Gravitational Waves or Cosmic Rays? Strange Signals Reportedly Picked Up by 'Tabletop Detector'
15:20 GMT 22.09.2021 (Updated: 15:21 GMT 22.09.2021)
The researchers now reportedly intend to develop an upgrade of the detector and to extend their reach "to even higher frequencies, where no other experiments have looked before."
A pair of mysterious signals has been detected via a "tabletop gravitational wave detector" designed by scientists from the University of Western Australia, Science Alert reports.
According to the media outlet, while it wasn’t immediately clear what these signals are or where they come from, one of the possible causes could be high-frequency gravitational waves, which "have never been recorded before," with the detector in question being made specifically to detect such waves.
"It's exciting that this event has shown that the new detector is sensitive and giving us results, but now we have to determine exactly what those results mean," said Michael Tobar, a physicist from the University of Western Australia. "With this work, we have demonstrated for the first time that these devices can be used as highly sensitive gravitational wave detectors."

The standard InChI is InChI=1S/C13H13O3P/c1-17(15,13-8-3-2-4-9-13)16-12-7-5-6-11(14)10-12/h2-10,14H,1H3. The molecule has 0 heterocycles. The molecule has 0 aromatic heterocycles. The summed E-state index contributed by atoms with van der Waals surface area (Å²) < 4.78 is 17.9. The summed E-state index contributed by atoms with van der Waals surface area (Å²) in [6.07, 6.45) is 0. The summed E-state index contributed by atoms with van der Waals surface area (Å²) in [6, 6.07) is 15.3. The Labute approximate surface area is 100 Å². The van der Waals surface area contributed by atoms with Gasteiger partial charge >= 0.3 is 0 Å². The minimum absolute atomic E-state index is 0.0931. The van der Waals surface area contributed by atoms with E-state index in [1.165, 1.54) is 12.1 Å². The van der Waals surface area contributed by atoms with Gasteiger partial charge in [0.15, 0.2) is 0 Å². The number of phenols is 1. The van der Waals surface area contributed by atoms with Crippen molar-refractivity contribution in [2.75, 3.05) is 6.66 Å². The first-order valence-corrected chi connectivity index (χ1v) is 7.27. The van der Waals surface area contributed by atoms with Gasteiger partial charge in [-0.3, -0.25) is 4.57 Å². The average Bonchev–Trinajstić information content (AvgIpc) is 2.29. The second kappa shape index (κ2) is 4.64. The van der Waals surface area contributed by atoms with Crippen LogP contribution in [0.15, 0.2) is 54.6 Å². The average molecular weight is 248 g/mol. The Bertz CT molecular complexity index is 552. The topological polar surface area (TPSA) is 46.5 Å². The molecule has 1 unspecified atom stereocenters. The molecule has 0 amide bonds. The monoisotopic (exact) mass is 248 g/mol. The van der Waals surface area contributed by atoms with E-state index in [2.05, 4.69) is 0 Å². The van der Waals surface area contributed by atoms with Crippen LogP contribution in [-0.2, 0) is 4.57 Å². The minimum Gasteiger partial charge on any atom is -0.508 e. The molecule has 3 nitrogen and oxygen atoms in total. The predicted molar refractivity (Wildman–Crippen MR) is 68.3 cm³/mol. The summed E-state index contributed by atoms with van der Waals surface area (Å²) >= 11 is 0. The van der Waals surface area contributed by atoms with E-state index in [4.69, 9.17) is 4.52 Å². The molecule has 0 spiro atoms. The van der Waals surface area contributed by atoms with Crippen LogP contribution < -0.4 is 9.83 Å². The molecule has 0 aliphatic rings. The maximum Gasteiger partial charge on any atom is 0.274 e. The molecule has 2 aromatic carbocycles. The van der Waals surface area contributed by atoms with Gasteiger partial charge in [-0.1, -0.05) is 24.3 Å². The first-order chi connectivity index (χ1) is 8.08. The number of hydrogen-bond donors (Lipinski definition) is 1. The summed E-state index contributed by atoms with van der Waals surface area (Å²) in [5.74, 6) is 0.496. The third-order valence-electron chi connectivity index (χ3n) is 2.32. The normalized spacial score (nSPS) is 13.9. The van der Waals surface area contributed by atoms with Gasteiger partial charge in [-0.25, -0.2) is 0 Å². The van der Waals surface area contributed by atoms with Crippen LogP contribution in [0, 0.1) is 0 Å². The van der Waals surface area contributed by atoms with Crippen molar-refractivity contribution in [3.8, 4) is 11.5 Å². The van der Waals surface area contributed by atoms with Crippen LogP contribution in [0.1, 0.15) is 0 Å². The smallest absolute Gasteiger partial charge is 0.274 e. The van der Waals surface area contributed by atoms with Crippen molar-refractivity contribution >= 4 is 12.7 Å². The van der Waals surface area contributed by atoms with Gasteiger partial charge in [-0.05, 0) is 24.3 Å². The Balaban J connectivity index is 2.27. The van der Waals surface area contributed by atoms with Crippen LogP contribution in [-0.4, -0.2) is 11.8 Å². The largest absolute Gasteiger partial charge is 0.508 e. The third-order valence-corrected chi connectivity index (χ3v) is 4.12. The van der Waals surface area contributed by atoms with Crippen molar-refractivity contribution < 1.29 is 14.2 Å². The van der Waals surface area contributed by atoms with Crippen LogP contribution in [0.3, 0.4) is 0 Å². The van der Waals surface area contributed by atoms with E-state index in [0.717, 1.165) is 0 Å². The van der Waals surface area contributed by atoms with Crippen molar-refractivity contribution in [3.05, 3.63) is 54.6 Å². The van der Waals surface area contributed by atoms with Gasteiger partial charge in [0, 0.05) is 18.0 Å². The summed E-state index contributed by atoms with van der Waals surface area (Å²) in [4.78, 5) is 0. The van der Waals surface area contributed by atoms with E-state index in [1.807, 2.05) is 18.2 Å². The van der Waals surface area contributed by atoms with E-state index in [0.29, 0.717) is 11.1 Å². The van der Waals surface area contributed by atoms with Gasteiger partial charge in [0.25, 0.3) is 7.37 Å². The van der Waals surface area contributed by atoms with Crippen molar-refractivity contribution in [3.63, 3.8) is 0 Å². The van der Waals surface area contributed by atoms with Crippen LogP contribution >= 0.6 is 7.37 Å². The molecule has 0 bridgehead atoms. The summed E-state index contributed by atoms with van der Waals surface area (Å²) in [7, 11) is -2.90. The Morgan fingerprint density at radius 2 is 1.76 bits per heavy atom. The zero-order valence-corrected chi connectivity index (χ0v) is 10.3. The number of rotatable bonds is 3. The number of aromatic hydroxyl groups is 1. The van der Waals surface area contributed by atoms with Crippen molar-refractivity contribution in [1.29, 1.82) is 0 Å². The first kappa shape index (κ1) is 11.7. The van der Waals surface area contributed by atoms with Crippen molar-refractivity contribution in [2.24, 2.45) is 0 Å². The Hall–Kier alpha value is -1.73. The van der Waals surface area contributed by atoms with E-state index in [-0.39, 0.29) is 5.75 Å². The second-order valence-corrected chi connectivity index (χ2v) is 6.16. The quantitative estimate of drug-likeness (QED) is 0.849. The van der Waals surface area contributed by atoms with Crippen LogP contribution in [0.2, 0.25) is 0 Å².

The detector itself is comprised of the so-called bulk acoustic wave (BAW) resonator – a disk of quartz crystal "with one side slightly convex." The disk is cryogenically cooled in order to to reduce thermal noise, with "conducting plates placed at very small distances from the crystal" picking up "minute piezoelectric signals generated by the acoustic modes vibrating therein," as the media outlet puts it.
Another component of this setup, a superconducting quantum interference device, serves as a signal amplifier.
The researchers reportedly conducted two observing runs with their creation, both in 2019, and each time the signals were detected.
The media outlet notes, however, that aside from the high-frequency gravitational waves, the signals may been caused by "disturbances caused by topological defects in dark matter," massive dark matter particles, cosmic rays, a meteor shower, or perhaps even by the "relaxation of mechanical stress inside the quartz disk."
The researchers now reportedly plan to bring forth a new version of their detector, which would include a second crystal with its own superconducting quantum interference device, and a muon detector, with Tobar saying that they intent to extend their reach "to even higher frequencies, where no other experiments have looked before."
"The development of this technology could potentially provide the first detection of gravitational waves at these high frequencies, giving us new insight into this area of gravitational wave astronomy," he explained. "The next generation of the experiment will involve building a clone of the detector and a muon detector sensitive to cosmic particles. If two detectors find the presence of gravitational waves, that will be really exciting."